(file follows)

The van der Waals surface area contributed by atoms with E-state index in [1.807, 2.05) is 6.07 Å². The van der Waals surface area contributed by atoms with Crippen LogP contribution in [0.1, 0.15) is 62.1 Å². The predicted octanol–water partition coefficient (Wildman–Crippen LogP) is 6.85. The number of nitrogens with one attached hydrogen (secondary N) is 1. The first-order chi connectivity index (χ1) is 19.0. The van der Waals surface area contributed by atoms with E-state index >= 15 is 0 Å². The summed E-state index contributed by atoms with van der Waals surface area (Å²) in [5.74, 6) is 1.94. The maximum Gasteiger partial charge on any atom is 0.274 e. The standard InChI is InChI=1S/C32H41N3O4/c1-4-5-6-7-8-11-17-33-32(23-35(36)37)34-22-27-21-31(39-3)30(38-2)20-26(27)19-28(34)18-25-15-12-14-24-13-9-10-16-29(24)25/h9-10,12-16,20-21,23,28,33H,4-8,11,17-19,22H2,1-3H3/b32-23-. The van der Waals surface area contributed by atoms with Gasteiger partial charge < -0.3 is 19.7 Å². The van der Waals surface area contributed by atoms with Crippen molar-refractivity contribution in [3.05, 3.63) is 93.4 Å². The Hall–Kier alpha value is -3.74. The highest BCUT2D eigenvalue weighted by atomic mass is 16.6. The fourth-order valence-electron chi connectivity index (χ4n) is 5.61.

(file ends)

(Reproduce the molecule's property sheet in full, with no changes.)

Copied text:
The van der Waals surface area contributed by atoms with E-state index in [1.807, 2.05) is 6.07 Å². The van der Waals surface area contributed by atoms with Crippen LogP contribution in [0.1, 0.15) is 62.1 Å². The predicted octanol–water partition coefficient (Wildman–Crippen LogP) is 6.85. The number of nitrogens with one attached hydrogen (secondary N) is 1. The first-order chi connectivity index (χ1) is 19.0. The van der Waals surface area contributed by atoms with E-state index >= 15 is 0 Å². The summed E-state index contributed by atoms with van der Waals surface area (Å²) in [5.74, 6) is 1.94. The maximum Gasteiger partial charge on any atom is 0.274 e. The standard InChI is InChI=1S/C32H41N3O4/c1-4-5-6-7-8-11-17-33-32(23-35(36)37)34-22-27-21-31(39-3)30(38-2)20-26(27)19-28(34)18-25-15-12-14-24-13-9-10-16-29(24)25/h9-10,12-16,20-21,23,28,33H,4-8,11,17-19,22H2,1-3H3/b32-23-. The van der Waals surface area contributed by atoms with Gasteiger partial charge < -0.3 is 19.7 Å². The van der Waals surface area contributed by atoms with Crippen molar-refractivity contribution in [3.05, 3.63) is 93.4 Å². The Hall–Kier alpha value is -3.74. The highest BCUT2D eigenvalue weighted by atomic mass is 16.6. The fourth-order valence-electron chi connectivity index (χ4n) is 5.61.